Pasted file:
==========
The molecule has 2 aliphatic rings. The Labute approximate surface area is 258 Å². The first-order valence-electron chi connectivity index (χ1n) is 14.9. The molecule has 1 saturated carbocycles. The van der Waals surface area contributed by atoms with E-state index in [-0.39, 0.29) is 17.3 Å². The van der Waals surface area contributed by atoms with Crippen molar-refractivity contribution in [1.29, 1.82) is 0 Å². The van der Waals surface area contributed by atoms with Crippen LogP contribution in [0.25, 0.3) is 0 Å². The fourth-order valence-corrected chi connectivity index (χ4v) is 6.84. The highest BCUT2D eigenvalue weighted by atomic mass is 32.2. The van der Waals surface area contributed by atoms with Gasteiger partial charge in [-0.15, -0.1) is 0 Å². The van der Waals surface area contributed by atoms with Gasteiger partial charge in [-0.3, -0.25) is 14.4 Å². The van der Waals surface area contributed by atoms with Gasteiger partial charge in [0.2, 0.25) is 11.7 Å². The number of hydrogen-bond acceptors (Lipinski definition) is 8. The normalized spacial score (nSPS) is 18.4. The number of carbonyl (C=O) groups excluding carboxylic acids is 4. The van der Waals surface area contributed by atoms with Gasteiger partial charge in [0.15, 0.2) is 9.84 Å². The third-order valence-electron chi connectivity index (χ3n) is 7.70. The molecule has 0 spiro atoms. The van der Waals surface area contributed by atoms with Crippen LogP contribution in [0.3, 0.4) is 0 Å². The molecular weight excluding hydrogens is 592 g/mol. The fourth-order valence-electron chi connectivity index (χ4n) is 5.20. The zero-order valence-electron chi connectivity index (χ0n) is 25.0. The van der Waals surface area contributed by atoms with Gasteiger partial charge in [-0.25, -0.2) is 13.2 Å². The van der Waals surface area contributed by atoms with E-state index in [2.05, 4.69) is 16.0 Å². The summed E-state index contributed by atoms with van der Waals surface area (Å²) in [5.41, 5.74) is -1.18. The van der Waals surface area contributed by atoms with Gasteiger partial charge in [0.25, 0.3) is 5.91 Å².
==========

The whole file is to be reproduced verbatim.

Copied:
The molecule has 2 aliphatic rings. The Labute approximate surface area is 258 Å². The first-order valence-electron chi connectivity index (χ1n) is 14.9. The molecule has 1 saturated carbocycles. The van der Waals surface area contributed by atoms with E-state index in [-0.39, 0.29) is 17.3 Å². The van der Waals surface area contributed by atoms with Crippen molar-refractivity contribution in [1.29, 1.82) is 0 Å². The van der Waals surface area contributed by atoms with Crippen LogP contribution in [0.25, 0.3) is 0 Å². The fourth-order valence-corrected chi connectivity index (χ4v) is 6.84. The highest BCUT2D eigenvalue weighted by atomic mass is 32.2. The van der Waals surface area contributed by atoms with Gasteiger partial charge in [-0.15, -0.1) is 0 Å². The van der Waals surface area contributed by atoms with Gasteiger partial charge in [-0.3, -0.25) is 14.4 Å². The van der Waals surface area contributed by atoms with Gasteiger partial charge in [0.2, 0.25) is 11.7 Å². The number of hydrogen-bond acceptors (Lipinski definition) is 8. The normalized spacial score (nSPS) is 18.4. The number of carbonyl (C=O) groups excluding carboxylic acids is 4. The van der Waals surface area contributed by atoms with Gasteiger partial charge in [0.15, 0.2) is 9.84 Å². The third-order valence-electron chi connectivity index (χ3n) is 7.70. The molecule has 0 spiro atoms. The van der Waals surface area contributed by atoms with Crippen LogP contribution in [0.3, 0.4) is 0 Å². The molecular weight excluding hydrogens is 592 g/mol. The fourth-order valence-electron chi connectivity index (χ4n) is 5.20. The zero-order valence-electron chi connectivity index (χ0n) is 25.0. The van der Waals surface area contributed by atoms with Gasteiger partial charge in [-0.25, -0.2) is 13.2 Å². The van der Waals surface area contributed by atoms with E-state index in [2.05, 4.69) is 16.0 Å². The summed E-state index contributed by atoms with van der Waals surface area (Å²) in [5.41, 5.74) is -1.18. The van der Waals surface area contributed by atoms with Gasteiger partial charge in [0.25, 0.3) is 5.91 Å².